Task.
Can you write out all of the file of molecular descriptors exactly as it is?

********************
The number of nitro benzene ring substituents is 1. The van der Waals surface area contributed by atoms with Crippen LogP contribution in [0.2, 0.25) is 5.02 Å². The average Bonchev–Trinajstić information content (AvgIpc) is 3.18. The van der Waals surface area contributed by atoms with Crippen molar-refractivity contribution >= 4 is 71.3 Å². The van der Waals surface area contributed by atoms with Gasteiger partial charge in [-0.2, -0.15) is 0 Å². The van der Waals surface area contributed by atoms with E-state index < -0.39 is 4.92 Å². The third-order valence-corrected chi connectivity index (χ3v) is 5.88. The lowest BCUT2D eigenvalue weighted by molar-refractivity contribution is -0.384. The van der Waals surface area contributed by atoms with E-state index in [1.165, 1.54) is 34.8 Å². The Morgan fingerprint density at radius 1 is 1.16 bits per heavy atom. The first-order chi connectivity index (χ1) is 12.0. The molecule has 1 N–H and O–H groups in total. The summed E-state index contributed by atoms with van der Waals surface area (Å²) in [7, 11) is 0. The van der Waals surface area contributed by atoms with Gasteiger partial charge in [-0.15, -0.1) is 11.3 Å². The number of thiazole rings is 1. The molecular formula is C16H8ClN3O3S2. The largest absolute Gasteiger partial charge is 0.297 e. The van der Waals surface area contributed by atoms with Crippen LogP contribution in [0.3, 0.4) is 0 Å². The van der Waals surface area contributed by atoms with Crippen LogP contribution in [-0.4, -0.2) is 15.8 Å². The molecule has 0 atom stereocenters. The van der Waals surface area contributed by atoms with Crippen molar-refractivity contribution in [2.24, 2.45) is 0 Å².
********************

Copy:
The number of nitro benzene ring substituents is 1. The van der Waals surface area contributed by atoms with Crippen LogP contribution in [0.2, 0.25) is 5.02 Å². The average Bonchev–Trinajstić information content (AvgIpc) is 3.18. The van der Waals surface area contributed by atoms with Crippen molar-refractivity contribution >= 4 is 71.3 Å². The van der Waals surface area contributed by atoms with Gasteiger partial charge in [-0.2, -0.15) is 0 Å². The van der Waals surface area contributed by atoms with E-state index < -0.39 is 4.92 Å². The third-order valence-corrected chi connectivity index (χ3v) is 5.88. The lowest BCUT2D eigenvalue weighted by molar-refractivity contribution is -0.384. The van der Waals surface area contributed by atoms with E-state index in [1.165, 1.54) is 34.8 Å². The Morgan fingerprint density at radius 1 is 1.16 bits per heavy atom. The first-order chi connectivity index (χ1) is 12.0. The molecule has 1 N–H and O–H groups in total. The summed E-state index contributed by atoms with van der Waals surface area (Å²) in [7, 11) is 0. The van der Waals surface area contributed by atoms with Gasteiger partial charge in [-0.15, -0.1) is 11.3 Å². The number of thiazole rings is 1. The molecular formula is C16H8ClN3O3S2. The largest absolute Gasteiger partial charge is 0.297 e. The van der Waals surface area contributed by atoms with Crippen LogP contribution in [0.3, 0.4) is 0 Å². The van der Waals surface area contributed by atoms with Crippen LogP contribution in [-0.4, -0.2) is 15.8 Å². The molecule has 0 atom stereocenters. The van der Waals surface area contributed by atoms with Crippen molar-refractivity contribution in [2.24, 2.45) is 0 Å².